What is a Community Garden?
Any piece of land gardened by a group of people. It can be urban, suburban, or rural. It can grow flowers, vegetables or community. It can be one community plot, or can be many individual plots. It can be at a school, hospital, or in a neighborhood. It can also be a series of plots dedicated to "urban agriculture" where the produce is grown for a market.
Benefits of Community Gardens:
- Improves the quality of life for people in the garden
- Provides a catalyst for neighborhood and community development
- Stimulates Social Interaction
- Encourages Self-Reliance
- Beautifies Neighborhoods
- Produces Nutritious Food
- Reduces Family Food Budgets
- Conserves Resources
- Creates opportunity for recreation, exercise, therapy, and education
- Reduces Crime
- Preserves Green Space
- Creates income opportunities and economic development
- Reduces city heat from streets and parking lots
- Provides opportunities for inter-generational and cross-cultural connections
Has your city, town, or community incorporated provisions to implement a community garden where you live? If not, check out the "Town of Warrensburg Comprehensive Plan and Waterfront Revitalization Strategy" draft plan. Specifically, scroll to section E.3. on pages 30 & 31 to see the wording used. Work with your local planning board to implement a community garden plan!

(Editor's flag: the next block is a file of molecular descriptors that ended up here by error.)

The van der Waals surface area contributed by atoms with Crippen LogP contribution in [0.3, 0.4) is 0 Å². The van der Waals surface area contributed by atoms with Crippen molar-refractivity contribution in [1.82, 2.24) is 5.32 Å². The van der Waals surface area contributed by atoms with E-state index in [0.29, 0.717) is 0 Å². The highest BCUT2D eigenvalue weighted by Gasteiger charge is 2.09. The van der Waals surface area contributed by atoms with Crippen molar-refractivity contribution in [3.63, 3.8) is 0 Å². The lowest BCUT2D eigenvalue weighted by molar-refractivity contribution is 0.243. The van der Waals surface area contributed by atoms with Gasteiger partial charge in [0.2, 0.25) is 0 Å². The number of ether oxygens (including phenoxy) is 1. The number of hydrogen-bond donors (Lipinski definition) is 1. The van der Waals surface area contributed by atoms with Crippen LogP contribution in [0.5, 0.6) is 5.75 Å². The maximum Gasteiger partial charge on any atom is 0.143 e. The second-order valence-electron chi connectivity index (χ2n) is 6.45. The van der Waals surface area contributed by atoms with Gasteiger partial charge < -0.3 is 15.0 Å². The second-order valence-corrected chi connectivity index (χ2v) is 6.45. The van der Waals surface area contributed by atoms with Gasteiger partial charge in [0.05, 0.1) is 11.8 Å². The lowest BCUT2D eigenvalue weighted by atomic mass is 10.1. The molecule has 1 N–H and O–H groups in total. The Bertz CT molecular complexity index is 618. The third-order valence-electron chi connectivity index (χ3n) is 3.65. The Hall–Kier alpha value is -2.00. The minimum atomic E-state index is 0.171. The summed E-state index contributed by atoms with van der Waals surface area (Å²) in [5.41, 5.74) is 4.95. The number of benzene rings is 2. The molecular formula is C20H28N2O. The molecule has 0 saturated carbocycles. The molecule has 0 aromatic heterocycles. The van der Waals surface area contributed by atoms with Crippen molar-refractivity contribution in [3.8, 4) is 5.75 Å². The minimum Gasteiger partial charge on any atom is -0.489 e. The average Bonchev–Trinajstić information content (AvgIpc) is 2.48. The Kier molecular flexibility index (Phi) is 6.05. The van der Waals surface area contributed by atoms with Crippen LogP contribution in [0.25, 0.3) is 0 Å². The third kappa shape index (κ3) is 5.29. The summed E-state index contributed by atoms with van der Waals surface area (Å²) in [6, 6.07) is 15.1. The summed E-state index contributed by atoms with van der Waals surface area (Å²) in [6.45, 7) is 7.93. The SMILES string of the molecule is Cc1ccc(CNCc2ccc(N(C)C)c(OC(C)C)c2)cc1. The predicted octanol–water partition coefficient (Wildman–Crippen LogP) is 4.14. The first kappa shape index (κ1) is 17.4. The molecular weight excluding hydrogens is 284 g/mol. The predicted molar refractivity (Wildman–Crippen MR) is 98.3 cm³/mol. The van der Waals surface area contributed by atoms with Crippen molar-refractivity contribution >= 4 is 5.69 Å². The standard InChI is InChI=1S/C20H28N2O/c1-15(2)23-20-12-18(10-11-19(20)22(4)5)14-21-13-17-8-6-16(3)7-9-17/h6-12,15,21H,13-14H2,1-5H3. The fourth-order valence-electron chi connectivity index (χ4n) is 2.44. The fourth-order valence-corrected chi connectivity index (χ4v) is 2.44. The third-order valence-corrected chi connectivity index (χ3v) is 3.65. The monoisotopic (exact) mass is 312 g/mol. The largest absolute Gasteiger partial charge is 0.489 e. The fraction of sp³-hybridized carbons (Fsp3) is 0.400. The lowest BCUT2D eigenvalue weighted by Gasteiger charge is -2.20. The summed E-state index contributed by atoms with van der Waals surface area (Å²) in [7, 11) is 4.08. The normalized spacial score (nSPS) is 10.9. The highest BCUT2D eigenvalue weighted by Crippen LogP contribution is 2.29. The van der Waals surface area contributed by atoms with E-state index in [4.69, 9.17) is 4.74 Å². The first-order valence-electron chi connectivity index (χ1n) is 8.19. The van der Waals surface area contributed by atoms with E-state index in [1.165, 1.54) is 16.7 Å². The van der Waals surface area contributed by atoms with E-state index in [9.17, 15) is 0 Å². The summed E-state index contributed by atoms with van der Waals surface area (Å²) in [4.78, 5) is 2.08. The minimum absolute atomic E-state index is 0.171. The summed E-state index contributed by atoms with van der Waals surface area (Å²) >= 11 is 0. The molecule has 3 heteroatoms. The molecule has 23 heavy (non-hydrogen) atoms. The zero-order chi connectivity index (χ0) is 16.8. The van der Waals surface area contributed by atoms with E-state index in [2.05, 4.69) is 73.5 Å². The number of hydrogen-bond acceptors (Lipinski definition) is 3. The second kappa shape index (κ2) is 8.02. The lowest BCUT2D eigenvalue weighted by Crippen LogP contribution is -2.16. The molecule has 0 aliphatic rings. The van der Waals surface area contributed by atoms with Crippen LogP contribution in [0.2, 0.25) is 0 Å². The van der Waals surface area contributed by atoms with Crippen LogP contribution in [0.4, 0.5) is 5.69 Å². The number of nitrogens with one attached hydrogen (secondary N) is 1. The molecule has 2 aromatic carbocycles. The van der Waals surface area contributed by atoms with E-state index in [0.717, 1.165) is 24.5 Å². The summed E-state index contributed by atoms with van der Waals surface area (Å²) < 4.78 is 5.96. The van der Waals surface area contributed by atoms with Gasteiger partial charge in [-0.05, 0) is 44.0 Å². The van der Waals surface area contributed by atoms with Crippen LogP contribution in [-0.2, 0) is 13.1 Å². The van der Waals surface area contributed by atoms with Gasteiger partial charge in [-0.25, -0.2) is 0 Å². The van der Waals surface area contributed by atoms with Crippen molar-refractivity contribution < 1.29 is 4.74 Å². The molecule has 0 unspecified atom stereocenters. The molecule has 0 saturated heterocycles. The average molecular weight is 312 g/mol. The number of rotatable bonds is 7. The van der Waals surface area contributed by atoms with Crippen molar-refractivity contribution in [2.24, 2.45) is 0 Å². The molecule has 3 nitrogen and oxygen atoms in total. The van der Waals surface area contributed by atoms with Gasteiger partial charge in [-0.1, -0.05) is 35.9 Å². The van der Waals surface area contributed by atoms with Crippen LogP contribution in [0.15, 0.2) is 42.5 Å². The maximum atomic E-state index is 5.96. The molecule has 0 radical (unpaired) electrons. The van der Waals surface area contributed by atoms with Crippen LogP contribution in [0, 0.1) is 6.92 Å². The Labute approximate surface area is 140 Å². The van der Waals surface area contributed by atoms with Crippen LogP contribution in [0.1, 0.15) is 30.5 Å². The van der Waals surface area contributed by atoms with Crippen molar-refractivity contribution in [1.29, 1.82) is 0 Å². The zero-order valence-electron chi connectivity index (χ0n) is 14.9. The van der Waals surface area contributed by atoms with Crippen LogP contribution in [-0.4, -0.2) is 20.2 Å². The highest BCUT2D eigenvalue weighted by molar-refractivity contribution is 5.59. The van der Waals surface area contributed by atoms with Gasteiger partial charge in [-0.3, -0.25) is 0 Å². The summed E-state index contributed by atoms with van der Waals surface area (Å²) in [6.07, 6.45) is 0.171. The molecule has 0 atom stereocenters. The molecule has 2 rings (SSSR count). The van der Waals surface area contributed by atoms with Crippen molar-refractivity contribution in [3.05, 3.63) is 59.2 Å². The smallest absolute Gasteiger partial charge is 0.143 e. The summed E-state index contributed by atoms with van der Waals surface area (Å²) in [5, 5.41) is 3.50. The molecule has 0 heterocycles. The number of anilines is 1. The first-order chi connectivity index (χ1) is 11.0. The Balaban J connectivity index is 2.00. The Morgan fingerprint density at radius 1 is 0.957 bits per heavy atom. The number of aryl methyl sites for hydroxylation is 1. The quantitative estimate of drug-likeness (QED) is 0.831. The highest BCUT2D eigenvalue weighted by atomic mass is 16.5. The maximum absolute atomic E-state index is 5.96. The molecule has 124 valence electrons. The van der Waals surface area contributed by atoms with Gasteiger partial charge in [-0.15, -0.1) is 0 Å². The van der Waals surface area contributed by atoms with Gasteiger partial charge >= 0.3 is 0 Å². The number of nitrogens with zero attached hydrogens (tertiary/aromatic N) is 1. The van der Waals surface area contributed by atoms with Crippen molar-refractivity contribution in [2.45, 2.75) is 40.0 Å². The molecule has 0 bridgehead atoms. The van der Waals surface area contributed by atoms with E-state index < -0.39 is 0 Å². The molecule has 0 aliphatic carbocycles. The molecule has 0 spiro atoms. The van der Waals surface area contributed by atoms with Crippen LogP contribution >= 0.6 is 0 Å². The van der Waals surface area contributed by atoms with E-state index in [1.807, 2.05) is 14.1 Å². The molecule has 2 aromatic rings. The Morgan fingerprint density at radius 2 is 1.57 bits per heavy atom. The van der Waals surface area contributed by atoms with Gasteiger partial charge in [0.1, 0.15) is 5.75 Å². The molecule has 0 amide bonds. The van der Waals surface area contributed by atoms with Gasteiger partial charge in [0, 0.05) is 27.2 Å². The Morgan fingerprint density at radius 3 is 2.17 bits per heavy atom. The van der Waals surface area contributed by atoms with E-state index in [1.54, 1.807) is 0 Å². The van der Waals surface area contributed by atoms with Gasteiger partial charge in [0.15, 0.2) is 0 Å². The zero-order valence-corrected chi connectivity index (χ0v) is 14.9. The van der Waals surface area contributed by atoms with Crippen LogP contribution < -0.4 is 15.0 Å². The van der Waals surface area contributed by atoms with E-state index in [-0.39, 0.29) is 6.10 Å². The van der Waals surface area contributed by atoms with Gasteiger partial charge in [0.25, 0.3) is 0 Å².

Are you interested in organizing a community garden?
Try these links to help you get started:
Sample guidelines from the Keene Community Garden
The American Community Garden Association
The Community Garden Start-Up Guide
Community Garden Tool Kit
How Does Our Garden Grow? A Guide to Community Garden Success
We are currently compiling a list of community gardens in the Adirondack region. Check back periodically for updates.
Many thanks to Adirondack Harvest board member and vice-chair Teresa Whalen for her invaluable contributions to this page.